When the nurse came in with the speculum, he immediately told her to go get another model then went with her to pick it out. He came back and told me that if I felt any pain to tell him immediately and we would try something else. And he made good on his word. We had to switch out the speculum twice. After that it was smooth sailing and he wrote down exactly that information on my chart and told me that – if I had to come in again – to let the doctor or nurse know to look in my chart.

    After my third IUI failed, I was scheduled for another consultation with the same doctor I had my initial consult with and he gave me three choices – another IUI with injectibles or clomid as we’d been doing (with progressively higher dosage), IVF, or laparoscopy. I was pretty much heartbroken, especially when he said (and I will never forget these words), “Given your age, health, and family history, I have to assume something is wrong with you.” At this point, I no longer trusted him, especially after I asked – again – about progesterone supplementation and was denied (I had seen all my results from every blood test and every visit and my progesterone was getting LOWER on clomid, not higher as expected).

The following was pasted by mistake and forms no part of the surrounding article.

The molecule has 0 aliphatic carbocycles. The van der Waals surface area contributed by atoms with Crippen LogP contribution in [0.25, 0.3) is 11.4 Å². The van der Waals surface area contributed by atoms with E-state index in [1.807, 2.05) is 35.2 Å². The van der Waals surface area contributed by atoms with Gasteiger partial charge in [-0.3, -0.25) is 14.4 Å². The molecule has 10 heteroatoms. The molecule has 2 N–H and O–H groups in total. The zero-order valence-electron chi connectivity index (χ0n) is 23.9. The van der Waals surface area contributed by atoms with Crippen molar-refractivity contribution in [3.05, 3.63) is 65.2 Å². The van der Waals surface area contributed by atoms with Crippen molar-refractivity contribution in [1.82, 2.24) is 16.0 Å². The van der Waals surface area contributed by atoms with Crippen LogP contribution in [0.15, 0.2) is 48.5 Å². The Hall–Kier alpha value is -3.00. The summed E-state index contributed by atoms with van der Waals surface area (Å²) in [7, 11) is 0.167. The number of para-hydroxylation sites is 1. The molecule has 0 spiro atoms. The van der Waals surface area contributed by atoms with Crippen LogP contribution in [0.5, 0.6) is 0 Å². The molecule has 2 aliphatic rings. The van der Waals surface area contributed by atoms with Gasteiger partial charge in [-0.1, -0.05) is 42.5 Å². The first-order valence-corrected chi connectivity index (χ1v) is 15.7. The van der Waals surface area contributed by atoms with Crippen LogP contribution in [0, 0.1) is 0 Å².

Ultimately, I decided on the laparoscopy and following that, I decided on an injectable cycle. I had already decided it would be my last try before IVF or adoption. I was simply sick of it.

    My fourth IUI was my best experience and showed me just how much I should NOT have trusted the doctor whom I consulted with. The doctor who performed this IUI was an elderly woman who reminded me of my grandmother (as uncomfortable as that sounds!). She was very sweet, gentle, and sat with me while I waited after the procedure was done, just talking and keeping me relaxed. When she was about to leave, I asked about progesterone suppositories and mentioned that I had historically low progesterone. She looked over my chart and said – with real surprise in her voice, “I don’t know why they didn’t give that to you sooner. I’ll have the nurse put in the prescription.” Then she got my pharmacy info and left.

    I conceived from that cycle. It was performed on May 6, 2011, I got my BFP on May 19 (at 4 am) and my son was born Jan. 15, 2012. I will always wonder if it was the injectables, the progesterone, or a little bit of both. I plan on trying for #2 at the same clinic, and I fervently pray the consult doctor is no longer practicing at that time. I will definitely be more outspoken regardless.